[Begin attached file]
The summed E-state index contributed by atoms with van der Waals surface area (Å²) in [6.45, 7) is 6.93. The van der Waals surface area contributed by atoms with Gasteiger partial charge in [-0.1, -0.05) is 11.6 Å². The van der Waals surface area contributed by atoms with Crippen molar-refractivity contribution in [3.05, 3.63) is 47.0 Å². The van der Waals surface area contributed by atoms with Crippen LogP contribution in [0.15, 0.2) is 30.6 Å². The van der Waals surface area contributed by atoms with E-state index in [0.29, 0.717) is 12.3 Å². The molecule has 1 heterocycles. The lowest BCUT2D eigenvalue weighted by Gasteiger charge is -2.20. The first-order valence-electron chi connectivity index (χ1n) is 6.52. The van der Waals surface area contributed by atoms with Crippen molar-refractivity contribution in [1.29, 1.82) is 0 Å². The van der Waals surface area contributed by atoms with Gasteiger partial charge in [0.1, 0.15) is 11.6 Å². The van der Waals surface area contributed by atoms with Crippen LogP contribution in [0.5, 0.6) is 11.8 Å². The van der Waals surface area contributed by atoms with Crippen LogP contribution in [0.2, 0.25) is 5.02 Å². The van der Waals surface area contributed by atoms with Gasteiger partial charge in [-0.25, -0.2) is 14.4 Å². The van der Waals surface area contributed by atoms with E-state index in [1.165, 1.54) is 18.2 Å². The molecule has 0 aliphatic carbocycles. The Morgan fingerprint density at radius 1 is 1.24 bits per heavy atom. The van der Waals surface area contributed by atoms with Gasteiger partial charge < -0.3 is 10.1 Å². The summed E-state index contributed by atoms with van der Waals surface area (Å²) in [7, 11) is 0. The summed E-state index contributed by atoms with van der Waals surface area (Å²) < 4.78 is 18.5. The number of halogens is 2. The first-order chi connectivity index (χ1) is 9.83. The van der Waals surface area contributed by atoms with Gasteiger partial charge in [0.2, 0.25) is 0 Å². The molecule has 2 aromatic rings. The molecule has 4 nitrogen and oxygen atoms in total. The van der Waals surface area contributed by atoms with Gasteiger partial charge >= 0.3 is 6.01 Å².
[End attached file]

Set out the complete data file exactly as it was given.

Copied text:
The summed E-state index contributed by atoms with van der Waals surface area (Å²) in [6.45, 7) is 6.93. The van der Waals surface area contributed by atoms with Gasteiger partial charge in [-0.1, -0.05) is 11.6 Å². The van der Waals surface area contributed by atoms with Crippen molar-refractivity contribution in [3.05, 3.63) is 47.0 Å². The van der Waals surface area contributed by atoms with Crippen LogP contribution in [0.15, 0.2) is 30.6 Å². The van der Waals surface area contributed by atoms with E-state index in [0.29, 0.717) is 12.3 Å². The molecule has 1 heterocycles. The lowest BCUT2D eigenvalue weighted by Gasteiger charge is -2.20. The first-order valence-electron chi connectivity index (χ1n) is 6.52. The van der Waals surface area contributed by atoms with Crippen molar-refractivity contribution in [1.29, 1.82) is 0 Å². The van der Waals surface area contributed by atoms with Gasteiger partial charge in [0.1, 0.15) is 11.6 Å². The van der Waals surface area contributed by atoms with Crippen LogP contribution in [0.5, 0.6) is 11.8 Å². The van der Waals surface area contributed by atoms with Crippen LogP contribution in [0.2, 0.25) is 5.02 Å². The van der Waals surface area contributed by atoms with Gasteiger partial charge in [-0.25, -0.2) is 14.4 Å². The van der Waals surface area contributed by atoms with E-state index in [1.165, 1.54) is 18.2 Å². The molecule has 0 aliphatic carbocycles. The Morgan fingerprint density at radius 1 is 1.24 bits per heavy atom. The van der Waals surface area contributed by atoms with Gasteiger partial charge < -0.3 is 10.1 Å². The summed E-state index contributed by atoms with van der Waals surface area (Å²) in [7, 11) is 0. The summed E-state index contributed by atoms with van der Waals surface area (Å²) < 4.78 is 18.5. The number of halogens is 2. The first-order chi connectivity index (χ1) is 9.83. The van der Waals surface area contributed by atoms with Gasteiger partial charge in [0.2, 0.25) is 0 Å². The molecule has 2 aromatic rings. The molecule has 4 nitrogen and oxygen atoms in total. The van der Waals surface area contributed by atoms with Gasteiger partial charge >= 0.3 is 6.01 Å².